USA Today Network’s Pulitzer Prize for ‘The Wall’ marks another victory for collaborative journalism
The Wall joins several other collaborative projects that have been awarded Pulitzers in recent years
I was thrilled to see The Arizona Republic and The USA Today Network win a Pulitzer Prize this week for “The Wall,” and not just because it was a fantastic project that the Center for Cooperative Media helped support with a $7,000 reporting grant.
It was because it’s another example of the power of collaborative journalism.
The Wall now joins other impactful, jointly-reported stories that have also won Pulitzer in recent years, including:
- The Panama Papers.
- “An Unbelievable Story of Rape” by The Marshall Project and ProPublica.
- A series about violence and neglect in Florida mental hospitals by the Tampa Bay Times and the Sarasota Herald-Tribune.
- An investigation into the New York City Police Department’s enforcement of its nuisance abatement law by ProPublica and the New York Daily News.
This year, ProPublica — a longtime leader in collaborative journalism — was also a Pulitzer finalist for its collaboration with NPR on the series “Lost Mothers.”
As I mentioned above, the Center helped support The Wall with a $7,000 collaborative reporting grant, made possible with support from Democracy Fund and Rita Allen Foundation. Be sure to read our case study about The Wall, too.
Studying how collaborative journalism works and encouraging it across our industry is an important program and focus of the Center for Cooperative Media at Montclair State University. Over the past two years, we’ve hosted a conference about collaborative journalism (the next one is coming up on May 10–11!), funded collaborative projects, released research examining models of collaboration and launched the first global database to track collaborative projects. We also are collecting research, best practices and stories about collaboration at collaborativejournalism.org.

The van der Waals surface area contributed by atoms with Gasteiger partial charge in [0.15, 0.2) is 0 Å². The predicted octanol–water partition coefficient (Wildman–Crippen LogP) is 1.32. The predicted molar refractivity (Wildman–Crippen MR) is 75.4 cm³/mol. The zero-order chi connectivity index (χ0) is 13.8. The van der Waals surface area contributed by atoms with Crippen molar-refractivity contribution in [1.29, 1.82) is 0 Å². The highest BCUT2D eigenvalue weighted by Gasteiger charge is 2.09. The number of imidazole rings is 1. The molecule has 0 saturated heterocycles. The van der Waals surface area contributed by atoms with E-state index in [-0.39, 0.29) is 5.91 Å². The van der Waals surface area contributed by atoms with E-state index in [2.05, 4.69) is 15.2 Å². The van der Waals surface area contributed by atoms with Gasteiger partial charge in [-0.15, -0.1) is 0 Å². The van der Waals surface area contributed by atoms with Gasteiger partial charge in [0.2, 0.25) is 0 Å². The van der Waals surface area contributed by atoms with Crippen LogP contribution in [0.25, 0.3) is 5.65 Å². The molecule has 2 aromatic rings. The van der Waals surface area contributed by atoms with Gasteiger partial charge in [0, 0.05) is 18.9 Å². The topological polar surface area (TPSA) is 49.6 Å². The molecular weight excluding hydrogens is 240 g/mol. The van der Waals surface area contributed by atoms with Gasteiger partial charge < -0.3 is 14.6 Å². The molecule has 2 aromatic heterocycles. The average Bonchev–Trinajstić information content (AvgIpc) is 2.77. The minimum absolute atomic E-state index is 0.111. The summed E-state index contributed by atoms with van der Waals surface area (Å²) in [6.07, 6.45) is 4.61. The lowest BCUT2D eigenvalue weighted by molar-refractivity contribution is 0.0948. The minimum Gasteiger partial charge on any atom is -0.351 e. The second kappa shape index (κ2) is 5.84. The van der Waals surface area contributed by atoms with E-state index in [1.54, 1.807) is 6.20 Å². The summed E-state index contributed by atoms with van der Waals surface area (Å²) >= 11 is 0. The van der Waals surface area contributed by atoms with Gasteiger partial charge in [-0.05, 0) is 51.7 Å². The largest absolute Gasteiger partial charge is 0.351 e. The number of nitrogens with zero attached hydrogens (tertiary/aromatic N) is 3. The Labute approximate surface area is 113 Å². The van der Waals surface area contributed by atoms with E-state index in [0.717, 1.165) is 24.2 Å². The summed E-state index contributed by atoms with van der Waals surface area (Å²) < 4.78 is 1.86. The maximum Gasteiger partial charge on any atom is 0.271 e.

Each time our industry recognizes collaborative work with awards like Pulitzer Prizes, it helps validate the practice and show other journalists that partnering can help them produce stronger work.
As Heather Bryant, founder of Project Facet, says, “The future of journalism is collaborative.”
These awards help show she’s right.
Stefanie Murray is director of the Center for Cooperative Media. Contact her at firstname.lastname@example.org.
Disclosure: Stefanie Murray’s husband works for The USA Today Network.
About the Center for Cooperative Media: The Center is a grant-funded program of the School of Communication and Media at Montclair State University. The Center is supported with funding from the John S. and James L. Knight Foundation, the Geraldine R. Dodge Foundation and Democracy Fund. Its mission is to grow and strengthen local journalism, and in doing so serve New Jersey residents. For more information, visit CenterforCooperativeMedia.org.